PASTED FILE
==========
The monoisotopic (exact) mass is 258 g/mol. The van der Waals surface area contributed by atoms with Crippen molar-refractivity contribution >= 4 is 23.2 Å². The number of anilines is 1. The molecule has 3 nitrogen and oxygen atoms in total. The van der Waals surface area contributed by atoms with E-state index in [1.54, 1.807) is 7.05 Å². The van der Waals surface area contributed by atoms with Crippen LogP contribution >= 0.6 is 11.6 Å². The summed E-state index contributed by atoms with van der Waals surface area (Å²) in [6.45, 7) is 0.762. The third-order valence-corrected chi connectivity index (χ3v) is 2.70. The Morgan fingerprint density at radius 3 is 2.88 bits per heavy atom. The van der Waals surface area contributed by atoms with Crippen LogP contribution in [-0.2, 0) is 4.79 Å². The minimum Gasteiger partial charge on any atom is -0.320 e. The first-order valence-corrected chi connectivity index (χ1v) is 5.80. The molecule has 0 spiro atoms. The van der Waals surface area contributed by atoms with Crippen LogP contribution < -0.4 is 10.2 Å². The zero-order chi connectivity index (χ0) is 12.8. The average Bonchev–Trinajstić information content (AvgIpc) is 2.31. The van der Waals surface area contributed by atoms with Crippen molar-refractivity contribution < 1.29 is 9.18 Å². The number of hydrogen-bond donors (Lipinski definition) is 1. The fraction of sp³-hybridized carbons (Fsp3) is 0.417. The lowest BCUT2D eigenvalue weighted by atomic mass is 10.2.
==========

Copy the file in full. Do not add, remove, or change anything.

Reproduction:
The monoisotopic (exact) mass is 258 g/mol. The van der Waals surface area contributed by atoms with Crippen molar-refractivity contribution >= 4 is 23.2 Å². The number of anilines is 1. The molecule has 3 nitrogen and oxygen atoms in total. The van der Waals surface area contributed by atoms with E-state index in [1.54, 1.807) is 7.05 Å². The van der Waals surface area contributed by atoms with Crippen LogP contribution >= 0.6 is 11.6 Å². The summed E-state index contributed by atoms with van der Waals surface area (Å²) in [6.45, 7) is 0.762. The third-order valence-corrected chi connectivity index (χ3v) is 2.70. The Morgan fingerprint density at radius 3 is 2.88 bits per heavy atom. The van der Waals surface area contributed by atoms with Crippen LogP contribution in [-0.2, 0) is 4.79 Å². The minimum Gasteiger partial charge on any atom is -0.320 e. The first-order valence-corrected chi connectivity index (χ1v) is 5.80. The molecule has 0 spiro atoms. The van der Waals surface area contributed by atoms with Crippen LogP contribution < -0.4 is 10.2 Å². The zero-order chi connectivity index (χ0) is 12.8. The average Bonchev–Trinajstić information content (AvgIpc) is 2.31. The van der Waals surface area contributed by atoms with Crippen molar-refractivity contribution < 1.29 is 9.18 Å². The number of hydrogen-bond donors (Lipinski definition) is 1. The fraction of sp³-hybridized carbons (Fsp3) is 0.417. The lowest BCUT2D eigenvalue weighted by atomic mass is 10.2.